The Drop­box and eBay re­freshes ap­peared at the same time as each other, and at times felt in­ter­change­able. Flat gra­di­ent graph­ics might look bet­ter on smart­phone screens, but we need more. Good de­sign makes the world a more beau­ti­ful place, and if it’s driven by a clear brand pur­pose and built on a kick-ass prod­uct or ser­vice, it makes the world more in­ter­est­ing to boot. When these things come to­gether, they ex­press unique­ness and pro­vide a pow­er­ful rea­son for be­ing.

IBM’s Wat­son – a ques­tion-an­swer­ing com­puter sys­tem – is a mas­ter­class in all of the pieces work­ing in con­cert. Headspace is another ex­am­ple. Far from be­ing a one-di­men­sional voiceover, it’s a rich world of il­lus­tra­tion and mo­tion that’s brim­ming with char­ac­ter and con­fi­dence.

So, who is re­spon­si­ble for mak­ing this alchemy hap­pen? Prod­uct teams, mar­ket­ing teams, brand teams, agen­cies? I’d say all and none. Brand-led think­ing should criss-cross the fab­ric of an or­gan­i­sa­tion, and ev­ery­one should put thought into how it in­flu­ences de­sign and prod­uct, from the front­line staff, all the way up to the CEO.

Tesla achieves this. With its Easter eggs built into prod­uct, launch theatre and glo­ri­ously flip­pant tone of voice it be­comes way more than an elec­tric car man­u­fac­turer. It is one of one. Putting a car in space may not have had any prac­ti­cal uses (for now, any­way), but this wasn’t just a stunt. It was a true man­i­fes­ta­tion of in­tent, and a spec­ta­cle in its own right. It’s pure brand that is in­no­va­tive and gets peo­ple talk­ing.

As a rule of thumb, com­pa­nies of­ten still stick ‘brand’ in a silo, headed up by a mar­ket­ing lead, rather than fram­ing it as a cross-func­tional dis­ci­pline. If we were feel­ing es­pe­cially brave, in­ter­nal brand teams would be dis­banded im­me­di­ately. They would be re­placed by an adapt­able task force who can have a gen­uine im­pact on the things that mat­ter, at source. It might ap­pear ba­sic to sug­gest that or­gan­i­sa­tions need to talk to each other more, but the amount of frag­men­ta­tion I have seen, per­son­ally, is stag­ger­ing.

The irony in all this is that tech­nol­ogy is in­fin­itely ca­pa­ble of mak­ing brands more vi­brant, ex­cit­ing, joy­ful, beau­ti­ful and hu­man. By us­ing the power, reach and in­tel­li­gence of the tech­nol­ogy we have at our dis­posal in an un­fet­tered way, us cre­ative types can make fu­ture years a golden era for brand­ing.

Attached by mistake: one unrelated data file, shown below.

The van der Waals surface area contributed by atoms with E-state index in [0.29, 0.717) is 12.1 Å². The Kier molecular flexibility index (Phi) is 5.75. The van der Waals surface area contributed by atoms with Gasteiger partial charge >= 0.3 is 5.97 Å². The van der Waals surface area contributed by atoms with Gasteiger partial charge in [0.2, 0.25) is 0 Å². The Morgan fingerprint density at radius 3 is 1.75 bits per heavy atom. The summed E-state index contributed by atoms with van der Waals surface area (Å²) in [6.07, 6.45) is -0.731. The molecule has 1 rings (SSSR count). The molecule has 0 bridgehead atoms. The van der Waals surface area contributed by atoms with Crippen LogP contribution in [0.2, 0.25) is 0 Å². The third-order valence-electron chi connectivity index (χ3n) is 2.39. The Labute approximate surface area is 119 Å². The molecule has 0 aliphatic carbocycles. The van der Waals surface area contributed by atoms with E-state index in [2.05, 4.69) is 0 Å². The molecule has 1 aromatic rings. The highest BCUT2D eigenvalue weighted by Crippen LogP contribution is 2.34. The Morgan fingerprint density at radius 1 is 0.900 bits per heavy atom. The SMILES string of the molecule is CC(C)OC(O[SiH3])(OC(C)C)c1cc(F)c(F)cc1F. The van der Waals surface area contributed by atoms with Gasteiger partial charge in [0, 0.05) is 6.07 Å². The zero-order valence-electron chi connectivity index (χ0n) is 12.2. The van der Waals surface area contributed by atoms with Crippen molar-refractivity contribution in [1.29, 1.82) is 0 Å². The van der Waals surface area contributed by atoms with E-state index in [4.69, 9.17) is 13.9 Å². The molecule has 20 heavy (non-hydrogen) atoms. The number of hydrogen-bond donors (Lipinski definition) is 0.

The mind-bend­ing mad­ness of teams like Bos­ton Dy­nam­ics proves we are on the cusp of big things – but we need to con­tin­u­ing be­ing brave where pos­si­ble. We need to em­brace rad­i­cal in­ven­tion and har­ness our glo­ri­ous naivety to make things the world never knew it needed.

We also need to ask our­selves tougher ques­tions. In a world of #MeToo, why must a voice as­sis­tant sound like a breath­less movie star? How can we make ma­chine learn­ing in­spire the de­sign process, even if jobs are lost? What hap­pens if we go against A/B test­ing, just be­cause the re­sult might be cooler? The things we cre­ate should not only of­fer an­swers, they should get the world ask­ing even more ques­tions.

To get the most out of any tech­nol­ogy, we must push it to break­ing point and be­yond, be­cause the things at the edge have a higher chance of stay­ing the course. The rules of this new era are yet to be writ­ten, and the truly brave de­sign­ers will make sure they never are. Should busi­nesses em­brace new tech to help ad­vance their brands? Tweet your thoughts to @Com­put­erArts us­ing #De­signMat­ters

Newspapers in English

Newspapers from Australia

© PressReader. All rights reserved.